A lot of times the negative is the only thing out there because no really positive CCP face presents an argument. Telling your customers that you can't present an opinion until you talk to a lawyer isn't a confidence builder. Days after the Somerblink issue was decided and still no official word, really??? Something is better than nothing. And oftentimes CCP offers up nothing.

      I don't support protesting for the sake of protest .. but both Incarna and the Somerblink issues were issues that carried to the ultimate conclusion could easily have changed the nature of the game in a bad direction and could just have easily killed the company.

      While I hate the thought that 200 people lost their jobs after Incarna the fact remains that the responsibility for building a company and managing finances to support those jobs doesn't fall on the customers, it was Hilmar's responsibility. Incarna was a clear Institutional Failure with capital letters. As someone paying for (4) accounts for 6 years I don't think it's my fault they weren't spending the money I gave them wisely. There are a lot of hard working and loyal people working for CCP and I hope that their hard-headed management doesn't keep running them into brick walls.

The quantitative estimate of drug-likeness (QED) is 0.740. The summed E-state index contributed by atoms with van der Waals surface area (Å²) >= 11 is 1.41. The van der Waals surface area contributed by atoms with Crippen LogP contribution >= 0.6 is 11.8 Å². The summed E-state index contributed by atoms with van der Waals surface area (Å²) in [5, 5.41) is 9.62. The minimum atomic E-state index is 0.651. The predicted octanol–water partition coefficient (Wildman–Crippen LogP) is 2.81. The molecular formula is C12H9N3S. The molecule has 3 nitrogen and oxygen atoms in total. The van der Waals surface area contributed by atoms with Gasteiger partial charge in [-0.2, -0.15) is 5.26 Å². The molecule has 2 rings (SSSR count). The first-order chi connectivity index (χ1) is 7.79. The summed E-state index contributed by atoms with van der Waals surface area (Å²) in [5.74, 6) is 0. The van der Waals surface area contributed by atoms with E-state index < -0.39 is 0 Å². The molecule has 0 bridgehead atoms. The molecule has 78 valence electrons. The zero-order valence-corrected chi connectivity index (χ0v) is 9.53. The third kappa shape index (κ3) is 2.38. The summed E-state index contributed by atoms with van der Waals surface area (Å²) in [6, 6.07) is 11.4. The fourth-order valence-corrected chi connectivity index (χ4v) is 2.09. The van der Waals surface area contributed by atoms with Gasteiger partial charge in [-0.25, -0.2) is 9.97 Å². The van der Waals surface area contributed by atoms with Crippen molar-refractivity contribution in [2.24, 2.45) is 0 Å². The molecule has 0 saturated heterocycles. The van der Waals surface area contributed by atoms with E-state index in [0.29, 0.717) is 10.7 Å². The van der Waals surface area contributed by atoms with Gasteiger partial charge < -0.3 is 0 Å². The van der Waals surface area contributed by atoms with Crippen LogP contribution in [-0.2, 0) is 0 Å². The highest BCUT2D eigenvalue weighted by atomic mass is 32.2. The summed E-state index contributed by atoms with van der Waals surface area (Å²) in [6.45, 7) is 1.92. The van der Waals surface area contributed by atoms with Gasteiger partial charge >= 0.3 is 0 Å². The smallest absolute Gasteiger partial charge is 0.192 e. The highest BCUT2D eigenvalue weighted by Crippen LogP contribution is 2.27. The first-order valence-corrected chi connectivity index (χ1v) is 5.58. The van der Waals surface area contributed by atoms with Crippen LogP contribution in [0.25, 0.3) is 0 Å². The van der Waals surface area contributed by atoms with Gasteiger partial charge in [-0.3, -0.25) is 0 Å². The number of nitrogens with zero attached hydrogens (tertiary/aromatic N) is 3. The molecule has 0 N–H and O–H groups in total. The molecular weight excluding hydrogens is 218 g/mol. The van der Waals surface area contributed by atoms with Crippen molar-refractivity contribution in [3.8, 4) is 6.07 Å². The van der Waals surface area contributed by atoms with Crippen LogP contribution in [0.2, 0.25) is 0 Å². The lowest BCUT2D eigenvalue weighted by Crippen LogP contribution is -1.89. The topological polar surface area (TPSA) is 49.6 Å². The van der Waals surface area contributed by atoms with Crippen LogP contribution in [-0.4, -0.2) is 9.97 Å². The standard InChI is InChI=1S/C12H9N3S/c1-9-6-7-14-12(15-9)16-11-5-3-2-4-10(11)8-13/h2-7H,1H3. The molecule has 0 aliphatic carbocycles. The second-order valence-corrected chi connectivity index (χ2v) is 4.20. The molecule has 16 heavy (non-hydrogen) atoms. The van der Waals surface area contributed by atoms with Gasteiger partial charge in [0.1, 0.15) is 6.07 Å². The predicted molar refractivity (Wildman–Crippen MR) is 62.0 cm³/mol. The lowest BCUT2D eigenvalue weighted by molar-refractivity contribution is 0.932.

3. Sorry for the long winded reply .. late night with lots of coffee...

  2. Well first off, football is a different sport here and believe me they really don't listen to fans.

    Regarding protest there's a balance and there's a danger of tipping past the happy medium, not least because there's a cognitive dissonance where because CCP is effectively God within there game people perhaps challenge them as if they were all-powerful in real life, like we'd challenge a government or such.